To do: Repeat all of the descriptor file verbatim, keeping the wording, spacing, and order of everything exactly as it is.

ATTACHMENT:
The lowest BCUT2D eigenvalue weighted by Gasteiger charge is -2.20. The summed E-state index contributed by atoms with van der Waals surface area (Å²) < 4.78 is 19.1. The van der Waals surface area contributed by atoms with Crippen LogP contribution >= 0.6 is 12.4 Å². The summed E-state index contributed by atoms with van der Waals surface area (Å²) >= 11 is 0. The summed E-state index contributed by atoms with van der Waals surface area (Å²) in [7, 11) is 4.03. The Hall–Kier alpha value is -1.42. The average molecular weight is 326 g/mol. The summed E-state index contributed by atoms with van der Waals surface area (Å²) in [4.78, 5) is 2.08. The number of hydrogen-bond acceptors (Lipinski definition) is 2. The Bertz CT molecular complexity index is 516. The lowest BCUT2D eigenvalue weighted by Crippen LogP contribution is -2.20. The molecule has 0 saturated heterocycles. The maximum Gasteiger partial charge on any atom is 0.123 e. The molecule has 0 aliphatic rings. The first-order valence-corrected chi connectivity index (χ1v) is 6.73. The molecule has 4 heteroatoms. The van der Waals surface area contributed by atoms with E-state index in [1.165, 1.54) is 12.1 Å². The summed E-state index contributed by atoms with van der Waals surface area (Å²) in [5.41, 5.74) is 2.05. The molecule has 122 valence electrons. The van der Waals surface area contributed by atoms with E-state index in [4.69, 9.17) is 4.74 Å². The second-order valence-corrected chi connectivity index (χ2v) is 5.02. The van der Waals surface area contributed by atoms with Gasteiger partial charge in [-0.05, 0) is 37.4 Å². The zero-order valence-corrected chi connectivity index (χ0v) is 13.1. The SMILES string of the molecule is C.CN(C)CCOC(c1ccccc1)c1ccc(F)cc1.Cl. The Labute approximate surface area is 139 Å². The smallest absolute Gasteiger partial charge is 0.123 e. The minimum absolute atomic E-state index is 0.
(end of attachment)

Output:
The lowest BCUT2D eigenvalue weighted by Gasteiger charge is -2.20. The summed E-state index contributed by atoms with van der Waals surface area (Å²) < 4.78 is 19.1. The van der Waals surface area contributed by atoms with Crippen LogP contribution >= 0.6 is 12.4 Å². The summed E-state index contributed by atoms with van der Waals surface area (Å²) >= 11 is 0. The summed E-state index contributed by atoms with van der Waals surface area (Å²) in [7, 11) is 4.03. The Hall–Kier alpha value is -1.42. The average molecular weight is 326 g/mol. The summed E-state index contributed by atoms with van der Waals surface area (Å²) in [4.78, 5) is 2.08. The number of hydrogen-bond acceptors (Lipinski definition) is 2. The Bertz CT molecular complexity index is 516. The lowest BCUT2D eigenvalue weighted by Crippen LogP contribution is -2.20. The molecule has 0 saturated heterocycles. The maximum Gasteiger partial charge on any atom is 0.123 e. The molecule has 0 aliphatic rings. The first-order valence-corrected chi connectivity index (χ1v) is 6.73. The molecule has 4 heteroatoms. The van der Waals surface area contributed by atoms with E-state index in [1.165, 1.54) is 12.1 Å². The summed E-state index contributed by atoms with van der Waals surface area (Å²) in [5.41, 5.74) is 2.05. The molecule has 122 valence electrons. The van der Waals surface area contributed by atoms with E-state index in [4.69, 9.17) is 4.74 Å². The second-order valence-corrected chi connectivity index (χ2v) is 5.02. The van der Waals surface area contributed by atoms with Gasteiger partial charge in [-0.05, 0) is 37.4 Å². The zero-order valence-corrected chi connectivity index (χ0v) is 13.1. The SMILES string of the molecule is C.CN(C)CCOC(c1ccccc1)c1ccc(F)cc1.Cl. The Labute approximate surface area is 139 Å². The smallest absolute Gasteiger partial charge is 0.123 e. The minimum absolute atomic E-state index is 0.